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All Saints, Freshwater, Isle of Wight

(50°41′3″N, 1°30′36″W)
SZ 347 873
pre-1974 traditional (England and Wales) Hampshire
now Isle of Wight
  • John Margham

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The church is situated overlooking the W bank of the Yar estuary within the ‘Freshwater Isle’. It is to the E of the core of the substantial modern settlement of Freshwater. The church site and its associated settlement formed a component of the historical polyfocal settlement within the parish. Prior to 1874 the church consisted of a W tower, nave, N aisle and porch, S aisle and porch, chancel, and N and S chapels flanking the chancel. The restoration by Stratton in 1874-75 extended the N and S aisles outwards with the provision of a S porch and shallow N porch, and lengthened the chancel eastwards with an organ chamber to the N. Three long-and-short quoins of Anglo-Saxon workmanship define the nave before it was extended westwards by one bay in the 13thc. The N and S arcades of three bays were inserted into this nave in the later 12thc. The N and S chapels and the present chancel appear to have originated at the same time as the nave arcades. The W tower has a giant arch of the 13thc rising through two storeys and a late medieval upper stage (Lloyd and Pevsner 2006, 138-140).

The Romanesque features are the round-headed doorway now reset as the N doorway of the church, three bays of the N and S arcades, and the N and S arches leading from the chancel into the flanking chapels.


This was one of the Island churches given by William fitzOsbern to Lyre Abbey in the period 1067 to 1071 (Hockey 1981, no 4). In 1066 Freshwater was a substantial estate of fifteen hides which had been held by Earl Tostig up until 1065. The church was not mentioned in Domesday Book despite it being a church given to Lyre Abbey before 1086, although it records that ‘Of these 15 hides the Abbey of Lyre holds 3 virgates’ (Williams and Erskine 1989, 52). The church was the mother church to Brook which achieved parochial status by the 17th c (Hockey 1982, 26).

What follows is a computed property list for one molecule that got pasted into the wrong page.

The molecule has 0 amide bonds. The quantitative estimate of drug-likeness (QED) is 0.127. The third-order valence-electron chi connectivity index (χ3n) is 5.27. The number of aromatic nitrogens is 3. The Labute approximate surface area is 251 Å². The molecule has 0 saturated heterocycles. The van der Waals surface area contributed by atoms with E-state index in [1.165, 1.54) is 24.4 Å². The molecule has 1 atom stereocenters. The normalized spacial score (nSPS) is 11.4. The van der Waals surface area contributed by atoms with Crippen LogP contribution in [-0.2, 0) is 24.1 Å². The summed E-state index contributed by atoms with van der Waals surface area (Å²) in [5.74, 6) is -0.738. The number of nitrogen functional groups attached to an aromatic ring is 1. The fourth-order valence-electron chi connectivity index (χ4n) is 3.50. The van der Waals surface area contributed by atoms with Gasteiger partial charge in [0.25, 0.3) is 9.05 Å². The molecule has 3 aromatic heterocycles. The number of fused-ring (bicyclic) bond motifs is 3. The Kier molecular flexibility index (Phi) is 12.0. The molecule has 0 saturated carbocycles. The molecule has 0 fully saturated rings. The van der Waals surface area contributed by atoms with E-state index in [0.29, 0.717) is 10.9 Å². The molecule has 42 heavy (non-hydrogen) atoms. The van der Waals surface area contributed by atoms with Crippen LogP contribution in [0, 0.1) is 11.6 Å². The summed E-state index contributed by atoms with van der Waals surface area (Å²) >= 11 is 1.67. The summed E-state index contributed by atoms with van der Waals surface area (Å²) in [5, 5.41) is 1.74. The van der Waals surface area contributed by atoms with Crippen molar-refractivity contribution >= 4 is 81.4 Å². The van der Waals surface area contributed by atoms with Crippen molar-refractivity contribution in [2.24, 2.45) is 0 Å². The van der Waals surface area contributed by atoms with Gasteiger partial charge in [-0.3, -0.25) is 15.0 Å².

Exterior Features


Interior Features






Stone (1891, fig. LXXXI) published a watercolour of the doorway painted during demolition. The form of the doorway was essentially as it has been reconstructed but with the extension outwards of the imposts. The doorway would appear to have been constructed at the same time as the insertion of the nave arcades and the construction of the two chapels flanking the chancel as it gave access to the S chapel from the S aisle.

The E responds of the N and S arcade, and the two W responds of the openings from the chancel into the flanking N and S chapels have the only bases in the church which are water-holding. This implies that the N and S arcades and the openings into the chapels are contemporary, with a date of construction in the late 12thc.

The font in its present form dates from 1894 by F. L. Pearson, but it incorporates earlier elements and was been described by Pevsner as ‘c. 1190-1200, of polished Purbeck marble. Plain square bowl, round stem with shafts’ (Lloyd and Pevsner 2006, 140). Examination of the font reveals that the only components of the font which were not re-cut or replaced are the rather worn top of its base and possibly the central stem. The font, on its stepped base, is 0.94 m high with the upper surface 0.75 m square and the lower part of the base 0 .825 m square. Stone (1891) published a drawing of the font before its ‘restoration’. This confirms that much of the present font dates from 1894 but was probably originally constructed in the 12thc. At that time it consisted of a central stem; four engaged columns with plain roll-moulded bases; a simple plinth, square in plan; a plain tub also square in plan, with the four angles and the underside chamfered. Sir Stephen Glynne visited the church in 1844 and recorded that ‘The font has a large octagonal bowl, upon a large block in the centre having four shafts, without capitals, attached to its angles, the whole on a square plinth’.


S.F. Hockey (ed.), The Cartulary of Carisbrooke Priory, Isle of Wight Record Series 2, Isle of Wight 1981.

S.F. Hockey, Insula Vecta: The Isle of Wight in the Middle Ages, Chichester 1982.

P. Stone, The Architectural Antiquities of the Isle of Wight, vol. 2, The West Medine, privately published, 1891.

A. Williams and R.W.H. Erskine, The Hampshire Domesday, London 1989.